Florida Torreya F 4 Panama City Ecological Services Field Office (850) 769-0552 Florida torreya Torreya taxifolia 3 23 Develop protocol for blight control experiments on seedlings and cuttings Ongoing Current Prior to FY 1995 Other USFWS Regional Office 4 - Atlanta, Florida Department of Natural Resources, Division of Recreation and Parks, U.S. Fish and Wildlife Service - Endangered Species Program Work type not yet selected Labor type not yet selected Arnold Arboretum colletected 2,000 cutting from ofver 166 tress at 14 sites. Atlanta Botantical Gardens has also collected seedlings from Torreya State Park and TNC Bluffs and Ravines Perserve. However, they have not published any protocol.
Florida Torreya F 4 Panama City Ecological Services Field Office (850) 769-0552 Florida torreya Torreya taxifolia 3 25 Water, cut back, and/or transplant trees on dry sites Unknown Other USFWS Regional Office 4 - Atlanta, Florida Department of Natural Resources, Division of Recreation and Parks, U.S. Fish and Wildlife Service - Endangered Species Program Work type not yet selected Labor type not yet selected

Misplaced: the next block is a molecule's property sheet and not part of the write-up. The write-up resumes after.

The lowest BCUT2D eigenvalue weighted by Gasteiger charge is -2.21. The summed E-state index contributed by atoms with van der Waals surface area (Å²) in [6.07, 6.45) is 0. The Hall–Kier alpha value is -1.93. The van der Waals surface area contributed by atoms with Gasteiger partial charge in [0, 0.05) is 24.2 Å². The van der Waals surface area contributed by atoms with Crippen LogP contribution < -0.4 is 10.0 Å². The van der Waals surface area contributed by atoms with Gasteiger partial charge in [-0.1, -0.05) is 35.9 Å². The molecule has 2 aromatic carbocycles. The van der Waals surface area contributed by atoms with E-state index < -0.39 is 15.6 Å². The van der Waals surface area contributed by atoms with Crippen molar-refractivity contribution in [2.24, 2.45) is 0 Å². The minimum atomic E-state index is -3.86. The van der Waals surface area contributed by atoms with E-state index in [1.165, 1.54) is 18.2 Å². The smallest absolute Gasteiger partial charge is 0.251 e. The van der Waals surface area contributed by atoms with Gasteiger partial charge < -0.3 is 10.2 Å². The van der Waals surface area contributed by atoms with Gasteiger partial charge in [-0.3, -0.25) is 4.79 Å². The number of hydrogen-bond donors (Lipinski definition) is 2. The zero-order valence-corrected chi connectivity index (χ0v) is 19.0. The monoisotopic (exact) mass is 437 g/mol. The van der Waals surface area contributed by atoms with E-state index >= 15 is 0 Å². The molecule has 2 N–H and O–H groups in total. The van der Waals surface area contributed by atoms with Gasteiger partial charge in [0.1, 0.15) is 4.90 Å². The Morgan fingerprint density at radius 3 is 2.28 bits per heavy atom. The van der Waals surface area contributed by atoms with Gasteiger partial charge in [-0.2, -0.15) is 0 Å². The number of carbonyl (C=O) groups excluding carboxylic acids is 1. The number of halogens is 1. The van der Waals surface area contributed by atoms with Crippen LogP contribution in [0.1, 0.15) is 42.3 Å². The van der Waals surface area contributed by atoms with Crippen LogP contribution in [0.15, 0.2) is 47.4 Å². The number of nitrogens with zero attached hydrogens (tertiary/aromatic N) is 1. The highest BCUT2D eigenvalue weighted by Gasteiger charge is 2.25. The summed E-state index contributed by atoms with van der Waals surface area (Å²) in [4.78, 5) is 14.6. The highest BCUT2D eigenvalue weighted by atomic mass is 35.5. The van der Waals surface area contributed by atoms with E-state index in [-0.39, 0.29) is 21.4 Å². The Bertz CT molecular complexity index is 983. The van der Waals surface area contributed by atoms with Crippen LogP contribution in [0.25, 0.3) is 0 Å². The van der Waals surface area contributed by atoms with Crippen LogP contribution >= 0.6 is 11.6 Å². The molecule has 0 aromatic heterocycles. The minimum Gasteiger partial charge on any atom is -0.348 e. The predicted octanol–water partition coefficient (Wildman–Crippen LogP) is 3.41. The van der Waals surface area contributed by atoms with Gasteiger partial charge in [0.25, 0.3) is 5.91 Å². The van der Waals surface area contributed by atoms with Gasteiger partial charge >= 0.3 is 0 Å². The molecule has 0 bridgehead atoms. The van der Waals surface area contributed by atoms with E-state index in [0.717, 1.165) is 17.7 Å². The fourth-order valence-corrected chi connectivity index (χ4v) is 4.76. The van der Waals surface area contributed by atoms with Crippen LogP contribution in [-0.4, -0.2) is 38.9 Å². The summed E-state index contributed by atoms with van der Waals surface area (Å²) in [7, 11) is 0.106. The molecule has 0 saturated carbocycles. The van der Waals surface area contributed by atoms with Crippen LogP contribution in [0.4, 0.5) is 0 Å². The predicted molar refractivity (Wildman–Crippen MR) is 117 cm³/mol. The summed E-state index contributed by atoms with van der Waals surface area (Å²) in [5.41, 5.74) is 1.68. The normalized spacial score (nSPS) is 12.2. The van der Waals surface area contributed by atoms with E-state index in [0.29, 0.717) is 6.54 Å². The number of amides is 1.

Florida Torreya F 4 Panama City Ecological Services Field Office (850) 769-0552 Florida torreya Torreya taxifolia 3 3111 Locate seed bearing cultivated trees Unknown Other Georgia Department of Natural Resources, Center for Plant Conservation, USFWS Regional Office 4 - Atlanta, Florida Department of Natural Resources, Division of Recreation and Parks, U.S. Fish and Wildlife Service - Endangered Species Program, Individuals/Landowners Research: Population Surveys Internal Field Assistance Seed-bearing trees are rare; most of the wild population persists as stump sprouts. Currently, in wild populations there are six plants producing cones. Several botanical gardens have seed-bearing trees (Atlanta Botanical Garden (ABG), GA; Callaway Garden, GA; Biltmore Gardens, NC). Several botanical gardens have seed-bearing trees (Atlanta Botanical Garden (ABG), GA; Callaway Garden, GA; Biltmore Gardens, NC). After 10 years in cultivation as part of the conservation collection at ABG, a large proportion (>60) of the Torreya trees began producing reproductive cones. Seedlings from these mature plants also became reproductive within 10 years. According to R. Determann (Conservation Director, Atlanta Bot Garden), the Callaway Garden has a partial duplicate set of ABG cutting inventory trees that had produced seeds, however, they are in decline.